Vanguard intends to launch an actively managed Ultra-Short-Term Bond fund in February with a weighted maturity of zero to two years. At least 65% of the portfolio will be in high-quality bonds, but it will also be allowed to invest as much as 30% of assets in “medium-quality” bonds according to the preliminary prospectus. The managers have the option of putting 5% of the portfolio into non-investment-grade bonds as well.
Vanguard already has an ultra-short-term muni fund — Vanguard Short-Term Tax-Exempt Fund (VWSTX). This new fund complements it on the taxable, investment-grade side of the ledger.
What’s most interesting about this new option is not that Vanguard is finally offering a low-risk way of dealing with rising interest rates, but that it has argued for some time that risks of investing in short-term or even intermediate-term bond funds are mitigated by the value of rising monthly distributions — particularly when they are reinvested. The appeal of an ultra-short bond fund will probably be for those investors taking income distributions out of their holdings rather than reinvesting. Price moves will be small and yields should rise at a decent rate as interest rates rise.
So, Vanguard’s Ultra-Short-Term is not going to be a money market fund, but it also isn’t going to be your typical short-term bond fund. So, what should investors expect?
Vanguard hasn’t yet said which index it will use to benchmark this new fund, and it could be readying a custom index to suit its purposes, but SPDR Barclays Short Term Corporate Bond ETF (SCPB) may be able to shed some early light on the subject. As the name implies, that Barclays index is made up entirely of corporate bonds and has an average maturity of 0.54 years. I expect Vanguard’s new ultra-short-term fund will be tilted primarily toward corporate bonds, and we already know that it will have a slightly longer average maturity than the Barclays index.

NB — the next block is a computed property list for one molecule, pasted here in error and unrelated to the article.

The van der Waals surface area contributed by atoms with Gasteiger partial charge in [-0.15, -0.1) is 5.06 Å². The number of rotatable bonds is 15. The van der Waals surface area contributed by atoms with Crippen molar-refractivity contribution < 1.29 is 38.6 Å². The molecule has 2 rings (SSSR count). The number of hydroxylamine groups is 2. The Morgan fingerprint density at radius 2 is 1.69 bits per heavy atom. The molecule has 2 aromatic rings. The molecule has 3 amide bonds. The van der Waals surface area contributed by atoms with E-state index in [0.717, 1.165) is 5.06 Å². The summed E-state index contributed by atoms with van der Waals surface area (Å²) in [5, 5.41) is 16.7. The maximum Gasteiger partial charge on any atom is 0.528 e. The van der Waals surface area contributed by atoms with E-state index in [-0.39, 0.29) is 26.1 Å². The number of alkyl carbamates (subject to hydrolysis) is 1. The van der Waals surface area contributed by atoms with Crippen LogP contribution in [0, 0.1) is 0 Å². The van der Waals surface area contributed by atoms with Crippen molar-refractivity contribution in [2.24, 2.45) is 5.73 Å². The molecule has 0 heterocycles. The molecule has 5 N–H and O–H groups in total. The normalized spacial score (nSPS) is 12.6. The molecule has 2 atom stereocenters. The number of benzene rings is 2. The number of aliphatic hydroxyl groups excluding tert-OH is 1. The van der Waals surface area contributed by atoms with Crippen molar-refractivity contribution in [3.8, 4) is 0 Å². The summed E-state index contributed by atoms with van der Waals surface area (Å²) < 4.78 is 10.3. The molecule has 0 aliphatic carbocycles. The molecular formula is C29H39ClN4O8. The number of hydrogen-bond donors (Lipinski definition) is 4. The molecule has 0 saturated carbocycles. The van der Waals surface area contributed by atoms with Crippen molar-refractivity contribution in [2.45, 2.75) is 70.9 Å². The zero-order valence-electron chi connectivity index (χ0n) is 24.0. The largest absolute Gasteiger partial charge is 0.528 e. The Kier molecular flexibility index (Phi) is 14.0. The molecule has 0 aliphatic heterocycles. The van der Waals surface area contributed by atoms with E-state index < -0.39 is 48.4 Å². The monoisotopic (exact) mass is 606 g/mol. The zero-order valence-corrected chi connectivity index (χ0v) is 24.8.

Still, over the past decade through the end of November, the Barclays Short Term Corporate ETF returned 33.1%, or 2.9% annualized. Compare that to the 3.6% annualized return earned by Vanguard Short-Term Investment-Grade Fund Investor Shares (VFSTX) or the 2.1% annualized gain from Short-Term Tax-Exempt Fund — all represent a significant step up from the 1.6% annualized return from Vanguard Prime Money Market Fund (VMMXX).
Looking at the risk side of the equation, the Barclays index’s largest decline was shallow and short-lived — a 2% loss suffered in October 2008 and recovered in just two months. That is closer to Short-Term Tax-Exempt’s decline of 0.5% than Short-Term Investment-Grade’s 7.6% drop. I suspect that Ultra-Short-Term Bond will look much more like a taxable counterpart to Short-Term Tax-Exempt, which I’ve compared to Limited-Term Tax-Exempt in the chart below illustrating the two funds’ historical drawdowns.
Ultra-Short-Term Bond fund shares will sport a 0.2% expense ratio and require a minimum initial investment of $3,000, while the Admiral shares’ expenses will run 0.12% and require a minimum of $50,000.
Ultra-Short-Term Bond’s NAV can and will float. So, it’s not a money market fund, as Vanguard took pains to point out. But risk should be low, and investors who can handle small changes in NAV may indeed find this fund a good alternative to a money market, one that likely will provide more yield and greater returns over time.
Will Ultra-Short-Term Bond debut on schedule? That remains to be seen. In the past few years, Vanguard has cancelled or delayed several new fund launches. Stay tuned.
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